A penthouse in the tallest residential building in the world would draw big bucks. But at Central Park Tower, which holds that title, residents will have access to a private club on the 100th floor.
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A lot of billionaires might pay a hefty premium for the penthouse located in the tallest mostly residential building in the world. But at New York’s Central Park Tower, which holds that title at 1,550 feet tall, all the building’s residents and their guests will soon have the opportunity to enjoy a slice of the high life via a private club on the 100th floor, which sits at an elevation of about 1,000 feet.
The 57th Street Billionaire’s Row building bucks the trend of having amenities clustered on lower levels of a residential building, but developer Gary Barnett of Extell Development told The Wall Street Journal he wanted all residents of the building to have access to the tower’s best views, which include the Empire State Building, the Statue of Liberty, Brooklyn and New Jersey, in addition to Manhattan. He also added that he thought such access could add substantial value to all the building’s apartments.
In addition to the top floor private club, the building’s other amenities feature indoor and outdoor pools, a movie theater and a sizable outdoor deck on the tower’s 14th and 16th floors.
“We sacrificed a percentage of the building to do something really special,” Barnett told The Journal.
The 179-unit building launched sales in October 2018 and a few residents have already moved in. Units range in price from about $8 million to $150 million, but some of the priciest units haven’t even listed yet. Sales have picked up over the course of about the last year-and-a-half, despite a slow first couple of years, Barnett said, and now they’ve brought in $1 billion in closed sales and contracts.
The priciest deal thus far was a four-bedroom, 8,000-square-foot apartment on the 53rd floor that sold for about $50.02 million in September.
Lauren Rottet of Rottet Studio designed the club, which includes a bar and dining room, a ballroom and a cigar lounge.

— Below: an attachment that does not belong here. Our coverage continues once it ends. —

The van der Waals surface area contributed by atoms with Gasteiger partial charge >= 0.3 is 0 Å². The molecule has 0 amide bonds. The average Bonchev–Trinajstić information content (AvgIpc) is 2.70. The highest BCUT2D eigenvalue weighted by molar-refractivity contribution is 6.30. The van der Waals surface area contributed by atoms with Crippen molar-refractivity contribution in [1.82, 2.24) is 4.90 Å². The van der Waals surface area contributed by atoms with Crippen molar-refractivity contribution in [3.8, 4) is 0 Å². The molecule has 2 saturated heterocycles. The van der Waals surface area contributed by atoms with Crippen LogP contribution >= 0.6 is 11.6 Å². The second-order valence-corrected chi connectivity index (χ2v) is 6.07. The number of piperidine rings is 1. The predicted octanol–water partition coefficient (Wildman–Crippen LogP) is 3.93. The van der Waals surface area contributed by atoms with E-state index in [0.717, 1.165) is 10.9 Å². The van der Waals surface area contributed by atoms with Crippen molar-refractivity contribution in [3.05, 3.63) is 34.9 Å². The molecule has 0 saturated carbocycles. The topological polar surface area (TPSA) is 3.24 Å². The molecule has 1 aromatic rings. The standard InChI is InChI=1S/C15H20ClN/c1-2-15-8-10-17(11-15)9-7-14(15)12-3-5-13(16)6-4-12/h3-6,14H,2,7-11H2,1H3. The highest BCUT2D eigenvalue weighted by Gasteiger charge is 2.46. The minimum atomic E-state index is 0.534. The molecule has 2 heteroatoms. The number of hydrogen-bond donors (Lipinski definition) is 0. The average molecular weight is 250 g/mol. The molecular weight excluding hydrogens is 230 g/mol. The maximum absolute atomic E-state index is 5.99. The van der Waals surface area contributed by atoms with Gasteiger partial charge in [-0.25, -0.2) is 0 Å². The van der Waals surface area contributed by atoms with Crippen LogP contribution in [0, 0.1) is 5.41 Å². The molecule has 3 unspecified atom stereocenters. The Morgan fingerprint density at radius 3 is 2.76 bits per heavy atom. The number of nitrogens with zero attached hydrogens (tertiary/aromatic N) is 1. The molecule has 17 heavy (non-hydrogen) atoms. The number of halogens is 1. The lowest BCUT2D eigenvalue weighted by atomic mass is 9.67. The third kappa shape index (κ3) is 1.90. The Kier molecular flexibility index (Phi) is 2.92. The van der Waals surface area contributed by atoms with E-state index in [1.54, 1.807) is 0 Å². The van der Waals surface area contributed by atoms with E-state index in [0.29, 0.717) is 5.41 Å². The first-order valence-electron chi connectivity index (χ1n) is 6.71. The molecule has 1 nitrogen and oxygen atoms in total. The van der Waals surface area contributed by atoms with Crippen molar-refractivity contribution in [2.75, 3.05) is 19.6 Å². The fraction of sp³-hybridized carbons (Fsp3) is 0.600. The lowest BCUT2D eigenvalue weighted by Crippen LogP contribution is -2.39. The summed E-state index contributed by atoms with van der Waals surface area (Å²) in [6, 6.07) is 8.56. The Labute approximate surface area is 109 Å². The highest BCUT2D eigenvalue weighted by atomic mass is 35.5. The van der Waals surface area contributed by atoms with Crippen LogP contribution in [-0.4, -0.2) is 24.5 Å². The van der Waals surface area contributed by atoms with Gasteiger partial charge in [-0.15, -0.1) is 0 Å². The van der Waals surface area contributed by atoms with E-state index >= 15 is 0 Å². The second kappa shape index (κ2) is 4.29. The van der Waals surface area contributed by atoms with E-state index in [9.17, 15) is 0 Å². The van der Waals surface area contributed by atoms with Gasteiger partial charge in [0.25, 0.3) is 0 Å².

The bar and dining room
The private restaurant is headed by Michelin-starred chefs Laurent Tourondel, Gabriel Kreuther and Alfred Portale, who created a menu that is “Mediterranean, with subtle French and Italian undertones,” the building’s lifestyle curator Colin Cowie said.
The space includes the most high-end finishes, like bookmatched burl wood paneling and custom-lacquered walnut tables with brass inlay. A custom Rubelli fabric lines the ceiling, while bronze and glass floating shelves behind the bar compliment the polished Portoro Nero Italian marble bartop.
An elegant ballroom can host up to 150 people for private parties or weddings. The decadence continues in this room where a custom rug produced by rug and carpet manufacturer ICE International that’s made of wool and silk cost a hefty $100,000.
A couple of blue velvet upholstered sofas by designer Holly Hunt that adorn the room run at $35,000 for two, while gold-leaf accents along a coffered ceiling add another element of glamor.
The cigar lounge
Rottet created the cigar lounge so that it might resemble a cigar box itself. “I wanted you to feel like you’re inside the humidor,” she told The Journal. A specially engineered ventilation system reduces smoke in the lounge.
An elegant floor made of Wenge wood with an oak inset includes a custom parquet detail. The luxury continues with a poker table finished in dark ebony. Looking up through an exhale of smoke, visitors to the lounge will see a ceiling of leather paneling with brass detail. Residents who visit the lounge have the option to store their own bottles in individually locked cabinets made from straight-grain walnut.
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Email Lillian Dickerson